Rabbit dental disease


Image: Overgrown bottom incisors. Source: www.culverden.co.uk

Clinical signs you may notice at home:

(Any single one alone or all of these signs may be present)

  • Overgrown, deformed or broken incisors (front teeth)
  • Food staining or drool around the mouth or on the tops of the front paws.
  • Firm swellings around the face anywhere from the cheeks, under the chin, along the jaw, around the eyes and even below the ears.
  • Sticky eyes or a rash around the eyes. A protruding eye. Cloudy or sore eyes.
  • Discharge from the nose or a snuffling noise or snoring.
  • Weight loss.
  • Poor self grooming.
  • Sticky soft droppings left behind or stuck around rump.
  • Behavioural change such as grumpiness, stopped being friendly or rejects cuddles, becomes intolerant of friends, hides or seeks more attention and becomes clingy.

What causes the clinical signs?

Dental disease, often referred to as acquired dental dystrophy, becomes rapidly irreversible in rabbits because they have constantly growing teeth. The means the consequences are severe for a broken or infected tooth, or a poor diet lacking the balanced intake of building blocks for growing teeth. Deformed or damaged teeth anywhere in the mouth will cause a change in the way your pet chews and then in the way all the teeth wear. Tooth roots and crowns elongate into the mouth and down into the bone. They rotate and curve due to changed pressures. The seal between the tooth, gum and jaw becomes weakened opening the way for infections deep into the bone, Rabbit tooth roots are long and lie close to the back of the eye, the tear duct, the nasal passages and lie deep within the lower jaw. Deformities and infections of roots can affect all the surrounding structures. This causes physical pain and swelling. It stops rabbits grooming themselves, changes what they can comfortably eat and stops them consuming their caecotrophs (the soft droppings produced mostly at night).

How do we treat it?

The most successful treatment relies on a plan developed from a full investigation which includes dietary review, conscious examination and assessment of general health, oral examination under sedation, advanced imaging (digital X-rays/CTscan), and collection of samples for biopsy or bacterial culture. This allows us to advise on the range of treatment options available, the likely costs involved and the home care that will be needed. It may be that the condition can be resolved completely, managed successfully as a long term chronic disease, be given palliative treatment or in severe cases, euthanasia may be elected.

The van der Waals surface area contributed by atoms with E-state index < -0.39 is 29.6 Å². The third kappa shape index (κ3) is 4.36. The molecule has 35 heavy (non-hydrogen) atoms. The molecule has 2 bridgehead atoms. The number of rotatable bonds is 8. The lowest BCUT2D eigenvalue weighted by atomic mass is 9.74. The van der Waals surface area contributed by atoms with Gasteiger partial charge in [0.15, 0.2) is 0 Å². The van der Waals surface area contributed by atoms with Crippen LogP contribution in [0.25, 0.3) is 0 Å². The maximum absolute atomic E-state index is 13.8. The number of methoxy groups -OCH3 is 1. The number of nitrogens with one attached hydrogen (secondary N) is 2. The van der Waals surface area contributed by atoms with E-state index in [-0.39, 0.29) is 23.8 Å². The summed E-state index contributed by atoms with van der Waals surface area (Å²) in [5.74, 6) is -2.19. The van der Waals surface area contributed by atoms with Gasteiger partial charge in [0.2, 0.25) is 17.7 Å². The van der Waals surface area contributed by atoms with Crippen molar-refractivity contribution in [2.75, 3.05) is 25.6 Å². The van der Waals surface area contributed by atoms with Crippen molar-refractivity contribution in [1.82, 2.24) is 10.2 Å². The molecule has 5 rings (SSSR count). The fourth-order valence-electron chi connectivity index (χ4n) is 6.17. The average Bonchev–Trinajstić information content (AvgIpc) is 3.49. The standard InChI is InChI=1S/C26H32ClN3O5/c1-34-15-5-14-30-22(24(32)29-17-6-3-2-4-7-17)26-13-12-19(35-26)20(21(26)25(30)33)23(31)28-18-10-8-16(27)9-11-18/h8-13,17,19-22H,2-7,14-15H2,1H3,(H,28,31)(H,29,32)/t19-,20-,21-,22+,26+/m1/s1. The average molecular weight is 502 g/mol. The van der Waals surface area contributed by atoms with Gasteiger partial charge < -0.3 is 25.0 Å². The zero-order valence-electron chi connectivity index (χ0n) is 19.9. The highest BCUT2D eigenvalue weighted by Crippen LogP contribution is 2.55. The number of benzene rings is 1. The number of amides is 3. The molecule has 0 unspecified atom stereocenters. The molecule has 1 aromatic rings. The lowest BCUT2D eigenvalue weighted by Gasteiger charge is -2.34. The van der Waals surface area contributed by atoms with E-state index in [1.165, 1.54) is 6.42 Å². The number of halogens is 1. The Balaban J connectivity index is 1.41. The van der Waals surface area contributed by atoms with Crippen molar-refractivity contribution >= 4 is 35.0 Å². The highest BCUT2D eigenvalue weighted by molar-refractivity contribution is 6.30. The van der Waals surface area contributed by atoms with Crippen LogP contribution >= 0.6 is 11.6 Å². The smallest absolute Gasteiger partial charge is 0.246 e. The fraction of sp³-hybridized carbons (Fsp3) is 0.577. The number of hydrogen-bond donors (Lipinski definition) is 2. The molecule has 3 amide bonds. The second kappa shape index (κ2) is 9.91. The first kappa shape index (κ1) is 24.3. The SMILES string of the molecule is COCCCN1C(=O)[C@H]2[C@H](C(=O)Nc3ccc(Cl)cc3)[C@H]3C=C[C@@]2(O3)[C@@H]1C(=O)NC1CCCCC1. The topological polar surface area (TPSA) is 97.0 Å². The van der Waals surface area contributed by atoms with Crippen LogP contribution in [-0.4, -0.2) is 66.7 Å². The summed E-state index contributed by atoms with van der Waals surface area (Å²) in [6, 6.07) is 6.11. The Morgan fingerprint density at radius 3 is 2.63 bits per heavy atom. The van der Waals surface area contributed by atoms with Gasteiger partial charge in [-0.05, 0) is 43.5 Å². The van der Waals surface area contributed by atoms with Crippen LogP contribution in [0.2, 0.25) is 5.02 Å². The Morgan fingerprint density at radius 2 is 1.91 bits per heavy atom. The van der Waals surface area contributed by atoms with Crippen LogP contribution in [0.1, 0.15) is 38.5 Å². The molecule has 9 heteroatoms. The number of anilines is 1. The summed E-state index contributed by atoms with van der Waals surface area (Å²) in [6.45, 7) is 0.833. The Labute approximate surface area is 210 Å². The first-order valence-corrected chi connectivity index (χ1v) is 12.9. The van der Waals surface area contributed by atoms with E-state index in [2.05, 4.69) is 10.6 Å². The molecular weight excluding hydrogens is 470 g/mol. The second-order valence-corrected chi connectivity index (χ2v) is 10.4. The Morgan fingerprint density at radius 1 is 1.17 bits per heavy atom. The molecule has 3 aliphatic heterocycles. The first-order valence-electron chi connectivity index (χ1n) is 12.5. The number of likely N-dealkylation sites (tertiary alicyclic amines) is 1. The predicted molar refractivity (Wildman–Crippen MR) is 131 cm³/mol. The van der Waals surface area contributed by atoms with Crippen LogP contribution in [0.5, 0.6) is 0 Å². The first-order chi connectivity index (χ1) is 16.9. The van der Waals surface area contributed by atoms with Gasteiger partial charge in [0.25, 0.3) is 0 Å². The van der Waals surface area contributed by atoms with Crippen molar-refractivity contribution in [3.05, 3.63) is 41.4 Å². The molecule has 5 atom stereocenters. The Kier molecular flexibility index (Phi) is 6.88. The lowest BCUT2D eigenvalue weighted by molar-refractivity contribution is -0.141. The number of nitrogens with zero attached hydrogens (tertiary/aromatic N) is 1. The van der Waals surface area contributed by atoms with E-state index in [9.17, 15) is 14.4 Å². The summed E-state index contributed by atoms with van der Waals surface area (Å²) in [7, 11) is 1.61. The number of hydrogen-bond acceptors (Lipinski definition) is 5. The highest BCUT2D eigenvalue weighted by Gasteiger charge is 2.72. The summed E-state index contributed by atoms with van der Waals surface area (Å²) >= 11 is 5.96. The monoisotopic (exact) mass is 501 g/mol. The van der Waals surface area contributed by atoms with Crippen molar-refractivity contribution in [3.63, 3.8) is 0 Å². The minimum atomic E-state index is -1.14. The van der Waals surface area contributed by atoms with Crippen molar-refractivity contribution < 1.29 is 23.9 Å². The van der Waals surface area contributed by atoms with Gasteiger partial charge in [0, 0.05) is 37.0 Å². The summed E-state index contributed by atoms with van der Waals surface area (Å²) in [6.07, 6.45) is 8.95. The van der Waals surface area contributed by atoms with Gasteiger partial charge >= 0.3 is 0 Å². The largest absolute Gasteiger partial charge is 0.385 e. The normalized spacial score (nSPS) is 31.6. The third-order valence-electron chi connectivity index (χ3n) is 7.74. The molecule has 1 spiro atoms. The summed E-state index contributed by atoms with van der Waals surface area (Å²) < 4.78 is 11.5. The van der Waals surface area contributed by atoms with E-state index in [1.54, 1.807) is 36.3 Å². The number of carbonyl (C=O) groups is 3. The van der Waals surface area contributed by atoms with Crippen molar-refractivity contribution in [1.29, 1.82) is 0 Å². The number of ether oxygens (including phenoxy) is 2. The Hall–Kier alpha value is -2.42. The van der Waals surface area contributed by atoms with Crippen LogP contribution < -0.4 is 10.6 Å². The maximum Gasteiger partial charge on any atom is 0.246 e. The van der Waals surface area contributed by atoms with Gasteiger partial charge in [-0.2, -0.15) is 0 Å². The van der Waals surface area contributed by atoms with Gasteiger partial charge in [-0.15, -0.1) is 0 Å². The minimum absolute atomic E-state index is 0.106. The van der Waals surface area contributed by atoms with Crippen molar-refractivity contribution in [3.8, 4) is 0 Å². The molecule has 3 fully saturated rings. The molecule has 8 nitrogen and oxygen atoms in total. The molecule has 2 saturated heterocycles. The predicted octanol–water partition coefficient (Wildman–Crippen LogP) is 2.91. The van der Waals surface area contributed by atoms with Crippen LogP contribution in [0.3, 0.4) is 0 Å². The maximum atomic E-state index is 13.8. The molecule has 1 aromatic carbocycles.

We understand that not everyone will want their pet to undergo extensive investigation and treatment but we will always advise on the best treatment options. All decisions are then taken in discussion with you, considering your needs, expectations and capabilities with your pet and family situation.

Dental treatment procedures:

  • Burring elongated incisors
  • Burring elongated cheek teeth
  • Extracting fractured or abscessed teeth
  • Extracting severely maloccluded incisors
  • Surgical debridement of abscesses

Determining the treatment type and frequency needed

See our information sheet on rabbit dental disease development and assessment.

Burring teeth

Incisors can be burred conscious in most healthy adult rabbits.

Molar reshaping requires a full anaesthetic. (See our anaesthetic information sheet). We are fully equipped with the specialised equipment and are experienced in the techniques used to safely reshape your rabbit’s dental crowns to provide relief from the deep wounds and ulcerations of the cheeks, gums and tongue, caused by sharp spurs and overgrown crowns.

This procedure is palliative. It does not treat the underlying cause but provides relief from current clinical distress. It is best used in combination with a full dental investigation to determine the necessity for any concurrent surgical or medical interventions and the ongoing treatment plan.

Extracting teeth:

Incisors

Rabbits can have their incisor teeth extracted and recover fully. They are very successful at learning to eat again without their front teeth. Their lips and tongue are used to get the food into their mouth. The procedure is a lengthy one and the initial recovery will require your close and careful nursing at home. Excellent pain relief and instructions for care will be provided for you and it is essential that you follow the medical instructions and attend the revisit appointments as advised by our vets.

Cheek teeth

These are the premolars and molars. Extraction may be via the inside of the mouth or sometimes from under the jaw or the side of the cheekbone depending on tooth deformity and disease level.

Surgical debridement of abscesses

Infections due to tooth root abscesses can cause extensive disease throughout the face. Much of it is invisible from the surface. Surgical removal of infected material can require multiple procedures, implanting of specialised gels and ongoing injectable antibiotic therapy. Advanced imaging to track the infection and use of microbiological cultures to determine the most effective antibiotic provide the best possible outcome.

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